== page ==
AUSTIN – Groups and individuals suing the state recently presented evidence in a hearing to determine whether or not the voting ID law, also known as SB 14, was enacted in 2011 with discriminatory intent.
The January hearing was delayed to allow the Department of Justice to review the case with the new administration. Texas and the DOJ sought to delay the hearing again, but was denied the request. The Feb. 28 hearing took place with U.S. District Judge Nelva Gonzales Ramos and is awaiting final decision.
SB 14 makes Texas’ voting law the strictest in the country, requiring voters to have a photo ID from a very narrow, specific list allowable IDs. Evidence was presented to courts showing about 650,000 Texans do not have IDs that qualify under SB 14.
“These kinds of laws have suppressive effects on people voting,” Ezra Rosenberg, co-director of the voting rights project for the Lawyers Committee for Civil Rights Under Law, told The Record. “There is no evidence that [in-person voter fraud] occurs. In the 10 years leading up to the enactment of SB 14, there were at most two incidents of that kind voter ID fraud that might have been stopped by a photo ID law out of 20 million votes cast.”
Complaints against the law stated that it both had a discriminatory effect and intent. Last summer the 5th Circuit Court of Appeals determined SB 14 had discriminatory effect against Texas African-American and Latino voters, but the court sent the case back to lower courts determine if it had discriminatory intent when it was passed.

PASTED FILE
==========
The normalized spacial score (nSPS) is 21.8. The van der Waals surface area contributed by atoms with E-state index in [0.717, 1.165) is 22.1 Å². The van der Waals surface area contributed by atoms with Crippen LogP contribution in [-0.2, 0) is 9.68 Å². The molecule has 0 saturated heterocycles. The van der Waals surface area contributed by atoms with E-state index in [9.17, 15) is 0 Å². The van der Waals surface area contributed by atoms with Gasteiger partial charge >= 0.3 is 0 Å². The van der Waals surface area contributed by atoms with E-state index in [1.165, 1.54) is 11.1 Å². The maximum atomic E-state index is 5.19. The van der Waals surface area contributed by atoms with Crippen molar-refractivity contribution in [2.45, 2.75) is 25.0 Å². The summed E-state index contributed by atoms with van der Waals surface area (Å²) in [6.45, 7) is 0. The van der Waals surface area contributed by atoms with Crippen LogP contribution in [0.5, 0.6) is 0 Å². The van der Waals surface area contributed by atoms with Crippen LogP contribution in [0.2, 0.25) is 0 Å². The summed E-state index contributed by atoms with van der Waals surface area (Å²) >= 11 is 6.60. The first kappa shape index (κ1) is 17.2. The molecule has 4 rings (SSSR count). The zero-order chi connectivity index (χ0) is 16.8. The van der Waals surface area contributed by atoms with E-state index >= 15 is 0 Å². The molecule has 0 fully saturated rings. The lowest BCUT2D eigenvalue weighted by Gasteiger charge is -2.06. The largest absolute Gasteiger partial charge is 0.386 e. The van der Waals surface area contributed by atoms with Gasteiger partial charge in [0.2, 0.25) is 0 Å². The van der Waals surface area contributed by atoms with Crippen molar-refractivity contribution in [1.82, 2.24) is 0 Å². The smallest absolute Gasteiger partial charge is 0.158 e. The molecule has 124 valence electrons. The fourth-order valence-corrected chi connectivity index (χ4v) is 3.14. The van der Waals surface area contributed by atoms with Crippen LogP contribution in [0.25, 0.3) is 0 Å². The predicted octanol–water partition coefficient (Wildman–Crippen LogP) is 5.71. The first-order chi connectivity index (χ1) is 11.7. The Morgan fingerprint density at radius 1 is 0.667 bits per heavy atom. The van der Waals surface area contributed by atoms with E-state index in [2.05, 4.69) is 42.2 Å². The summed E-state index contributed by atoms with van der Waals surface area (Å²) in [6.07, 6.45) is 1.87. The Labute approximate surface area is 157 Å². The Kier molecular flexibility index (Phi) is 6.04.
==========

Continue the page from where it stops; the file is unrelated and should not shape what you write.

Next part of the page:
“Texas’ [voter ID law] is the most stringent,” Rosenberg said. “The proofs that we have been shown is that the specific provisions of SB 14 were enacted because of discriminatory intent and the drafters and proponents wanted those provisions and they did so because it would have a suppressive effect on votes of blacks and Latinos voters.”
After last summer’s hearing, the judge entered a inter-remedial ordered negotiated between the plaintiffs and the state of Texas which allowed individuals to vote and have their ballot counted in elections if they signed a declaration stating they could not reasonably get an ID required under SB 14. This order most notably governed the 2016 presidential election in November.
While this order created a patchwork fix for the election, Rosenberg is confident that the latest hearing showed the discriminatory intent of the law and hopes for the eventual voiding of the law.
“We are fighting very hard to make sure that the court decides that there was a discriminatory intent behind this law, and if the court does reach that finding, the law will be voided,” Rosenberg said. “We’re optimistic that that will occur, and we’ll have to wait to see at this point.”